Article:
A Question of Point of View — When to Break the Rules that Are Made to be Broken

I am writing a new novel. I want my new novel to be stunning. Epic. I want it to canvas an entire society. Love and immigration are at the center of it, as in all my stories: the mountains one cannot avoid, the rivers that divide the landscape. But unlike in my other books, immigration will be continuous, everlasting, and not just because my characters think about it and experience it and are shaped by it, but because their journey never stops. From Russia and from Poland to Moldova, from Moldova to Romania, to Israel, to France, and to America. A large number of diverse characters come together, like springs that join to create brooks that form streams that form rivers. Like rivers that flow into the ocean. So the question is who will tell the story? Whose voice will we hear? Whose point of view?

Instinctively, I decide to use the third person omniscient point of view. It seems quick and easy. It makes sense, really. It gives me most freedom because if I write from an omniscient point of view, I can describe, explain, preach, look deep into my character’s souls and minds and interject my own vision and life experience. All I need is to be captivating. I can provoke the reader. I can start a scene in one room with my protagonist on the sofa and a yellow canary in a cage by the window, tell my reader what the protagonist is thinking, why the bird is fluffing its feathers, move to another room on another continent in another century and describe a totally different scene, and come back to my original scene without hesitation.

Perfect!

To see how things would be coming together, I write a few dozen pages and realize I am faithfully using the third-person limited point of view. That’s because my last three novels were conceived that way (first-person limited point of view, actually, which I think is very similar). Simply put, I am used to writing this way. We are prisoners of our own history, somebody told me.

So I start thinking about point of view in general, and talk about it with my wife and with the people at my novel workshop I attend every second Tuesday.

Concepts get confusing, overlapping, intertwining. I get frustrated and, like most people, I turn to the Internet and to the old books I have about writing. What a deluge of information!

There is an objective point of view, when the narrator “never discloses anything about what the characters think or feel, remaining a detached observer.” Then there are the first-person singular or plural points of view, second-person point of view, and third-person limited or omniscient points of view; and there are novels with multiple points of view. Each technique has advantages and disadvantages. There are examples cited on line (Sense and Sensibility, For Whom the Bells Toll, The Scarlet Letter, As I Lay Dying, To Kill a Mockingbird). I think about some of my own recent and not so recent experiences: A Doubter’s Almanac by Ethan Canin, that starts in the third-person and, after about 200 pages, switches to first-person, The Inseparables, by Stuart Nadler, told in third-person from the points of view of three women alternatively, and, of course, The Catcher in the Rye, by J.D. Salinger told in that unforgettable first-person voice of Holden Caulfield.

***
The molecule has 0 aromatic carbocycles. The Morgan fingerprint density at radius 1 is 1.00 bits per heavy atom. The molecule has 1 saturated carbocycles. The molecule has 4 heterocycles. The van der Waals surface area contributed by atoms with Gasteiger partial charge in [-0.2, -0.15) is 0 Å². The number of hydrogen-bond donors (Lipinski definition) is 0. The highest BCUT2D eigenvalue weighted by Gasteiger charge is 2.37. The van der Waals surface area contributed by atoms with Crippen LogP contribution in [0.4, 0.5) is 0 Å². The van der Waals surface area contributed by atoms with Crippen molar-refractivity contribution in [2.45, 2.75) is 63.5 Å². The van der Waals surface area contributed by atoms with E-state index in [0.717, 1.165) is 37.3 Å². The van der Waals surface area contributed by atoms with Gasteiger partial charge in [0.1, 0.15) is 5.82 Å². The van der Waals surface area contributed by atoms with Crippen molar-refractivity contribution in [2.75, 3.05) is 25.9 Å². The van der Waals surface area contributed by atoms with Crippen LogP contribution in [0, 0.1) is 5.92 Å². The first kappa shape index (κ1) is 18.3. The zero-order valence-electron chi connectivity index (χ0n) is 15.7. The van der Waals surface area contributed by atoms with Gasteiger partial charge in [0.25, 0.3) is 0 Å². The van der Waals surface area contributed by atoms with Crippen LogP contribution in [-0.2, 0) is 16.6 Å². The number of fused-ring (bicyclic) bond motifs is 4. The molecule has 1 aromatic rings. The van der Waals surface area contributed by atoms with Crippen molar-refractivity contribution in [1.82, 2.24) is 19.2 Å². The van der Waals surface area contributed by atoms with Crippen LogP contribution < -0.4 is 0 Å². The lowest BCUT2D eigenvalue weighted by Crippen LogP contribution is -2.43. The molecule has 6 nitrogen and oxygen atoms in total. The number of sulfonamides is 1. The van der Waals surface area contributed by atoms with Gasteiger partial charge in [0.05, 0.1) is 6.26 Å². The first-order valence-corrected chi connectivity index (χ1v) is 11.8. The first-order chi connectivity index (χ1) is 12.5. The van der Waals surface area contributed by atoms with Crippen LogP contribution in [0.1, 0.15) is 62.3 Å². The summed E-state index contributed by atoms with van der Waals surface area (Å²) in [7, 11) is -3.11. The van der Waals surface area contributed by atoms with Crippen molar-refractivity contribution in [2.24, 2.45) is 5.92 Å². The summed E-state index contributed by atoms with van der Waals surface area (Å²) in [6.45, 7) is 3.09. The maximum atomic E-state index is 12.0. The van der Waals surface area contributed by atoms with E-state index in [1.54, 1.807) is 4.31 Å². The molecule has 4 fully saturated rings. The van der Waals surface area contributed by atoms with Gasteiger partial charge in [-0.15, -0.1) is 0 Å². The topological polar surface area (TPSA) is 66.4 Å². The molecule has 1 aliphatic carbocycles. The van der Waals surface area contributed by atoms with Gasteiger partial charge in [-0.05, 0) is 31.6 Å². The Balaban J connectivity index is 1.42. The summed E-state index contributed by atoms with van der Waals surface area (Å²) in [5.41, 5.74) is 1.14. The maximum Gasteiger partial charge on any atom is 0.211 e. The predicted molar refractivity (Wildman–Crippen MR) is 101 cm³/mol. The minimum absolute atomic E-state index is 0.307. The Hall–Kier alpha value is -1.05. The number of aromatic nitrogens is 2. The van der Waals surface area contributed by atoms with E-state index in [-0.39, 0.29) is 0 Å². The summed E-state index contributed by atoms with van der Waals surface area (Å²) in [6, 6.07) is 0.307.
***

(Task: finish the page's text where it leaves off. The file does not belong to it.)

The first-person or the third-person limited points of view are more intimate, more immediate. Here is what I read in The Elements of Fiction Writing — Characters and Viewpoint by Orson Scott Card: “What the limited third-person narrator can’t do is match the omniscient narrator’s brevity…Why, for heaven’s sake, is limited third-person the overwhelming dominant narrative voice in American fiction today? It’s a matter of distance. As the omniscient narrator slips in and out of different characters’ minds, he keeps the reader from fully engaging with any of the characters…The limited third-person strategy is to trade time for distance.”

And brevity is what I look for — I am ready to trade distance for brevity. I also read that the third-person omniscient is 19th century. Preaching is so passé. But you have freedom when you use this technique and you know what you are doing.

Yes, I suddenly remember! In literature you can do what you want as long as it works.

Whose point of view is it, anyway?

Like what you read? Give Alex Duvan a round of applause.

From a quick cheer to a standing ovation, clap to show how much you enjoyed this story.